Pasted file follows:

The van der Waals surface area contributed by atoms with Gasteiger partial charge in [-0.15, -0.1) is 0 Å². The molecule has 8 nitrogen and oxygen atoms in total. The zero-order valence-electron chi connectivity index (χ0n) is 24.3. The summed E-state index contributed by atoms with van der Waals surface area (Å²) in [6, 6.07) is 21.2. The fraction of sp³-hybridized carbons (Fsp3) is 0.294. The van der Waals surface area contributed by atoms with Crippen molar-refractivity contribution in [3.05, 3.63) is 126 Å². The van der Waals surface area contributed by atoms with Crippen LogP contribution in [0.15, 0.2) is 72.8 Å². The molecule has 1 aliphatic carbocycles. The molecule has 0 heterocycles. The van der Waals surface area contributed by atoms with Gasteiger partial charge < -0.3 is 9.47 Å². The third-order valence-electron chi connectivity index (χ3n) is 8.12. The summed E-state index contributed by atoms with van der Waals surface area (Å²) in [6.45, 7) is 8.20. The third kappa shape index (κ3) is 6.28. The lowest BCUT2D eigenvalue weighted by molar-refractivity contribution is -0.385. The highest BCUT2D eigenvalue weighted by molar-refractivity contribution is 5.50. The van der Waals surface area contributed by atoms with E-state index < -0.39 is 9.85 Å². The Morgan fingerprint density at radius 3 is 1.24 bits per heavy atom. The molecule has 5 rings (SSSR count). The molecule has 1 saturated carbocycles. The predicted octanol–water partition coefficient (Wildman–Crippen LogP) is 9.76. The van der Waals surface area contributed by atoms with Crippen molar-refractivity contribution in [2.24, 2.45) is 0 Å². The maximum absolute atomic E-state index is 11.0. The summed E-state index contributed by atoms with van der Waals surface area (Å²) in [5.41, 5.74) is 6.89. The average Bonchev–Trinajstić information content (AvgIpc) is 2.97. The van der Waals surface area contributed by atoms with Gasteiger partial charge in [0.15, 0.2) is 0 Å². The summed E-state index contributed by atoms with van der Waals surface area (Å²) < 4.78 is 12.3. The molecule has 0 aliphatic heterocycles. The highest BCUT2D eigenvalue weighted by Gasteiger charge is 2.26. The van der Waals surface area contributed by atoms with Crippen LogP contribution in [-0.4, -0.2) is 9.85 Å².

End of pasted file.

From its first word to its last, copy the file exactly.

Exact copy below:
The van der Waals surface area contributed by atoms with Gasteiger partial charge in [-0.15, -0.1) is 0 Å². The molecule has 8 nitrogen and oxygen atoms in total. The zero-order valence-electron chi connectivity index (χ0n) is 24.3. The summed E-state index contributed by atoms with van der Waals surface area (Å²) in [6, 6.07) is 21.2. The fraction of sp³-hybridized carbons (Fsp3) is 0.294. The van der Waals surface area contributed by atoms with Crippen molar-refractivity contribution in [3.05, 3.63) is 126 Å². The van der Waals surface area contributed by atoms with Crippen LogP contribution in [0.15, 0.2) is 72.8 Å². The molecule has 1 aliphatic carbocycles. The molecule has 0 heterocycles. The van der Waals surface area contributed by atoms with Gasteiger partial charge < -0.3 is 9.47 Å². The third-order valence-electron chi connectivity index (χ3n) is 8.12. The summed E-state index contributed by atoms with van der Waals surface area (Å²) in [6.45, 7) is 8.20. The third kappa shape index (κ3) is 6.28. The lowest BCUT2D eigenvalue weighted by molar-refractivity contribution is -0.385. The highest BCUT2D eigenvalue weighted by molar-refractivity contribution is 5.50. The van der Waals surface area contributed by atoms with E-state index < -0.39 is 9.85 Å². The Morgan fingerprint density at radius 3 is 1.24 bits per heavy atom. The molecule has 5 rings (SSSR count). The molecule has 1 saturated carbocycles. The predicted octanol–water partition coefficient (Wildman–Crippen LogP) is 9.76. The van der Waals surface area contributed by atoms with Crippen molar-refractivity contribution in [2.24, 2.45) is 0 Å². The maximum absolute atomic E-state index is 11.0. The summed E-state index contributed by atoms with van der Waals surface area (Å²) in [5.41, 5.74) is 6.89. The average Bonchev–Trinajstić information content (AvgIpc) is 2.97. The van der Waals surface area contributed by atoms with Gasteiger partial charge in [0.15, 0.2) is 0 Å². The summed E-state index contributed by atoms with van der Waals surface area (Å²) < 4.78 is 12.3. The molecule has 0 aliphatic heterocycles. The highest BCUT2D eigenvalue weighted by Gasteiger charge is 2.26. The van der Waals surface area contributed by atoms with Crippen LogP contribution in [-0.4, -0.2) is 9.85 Å².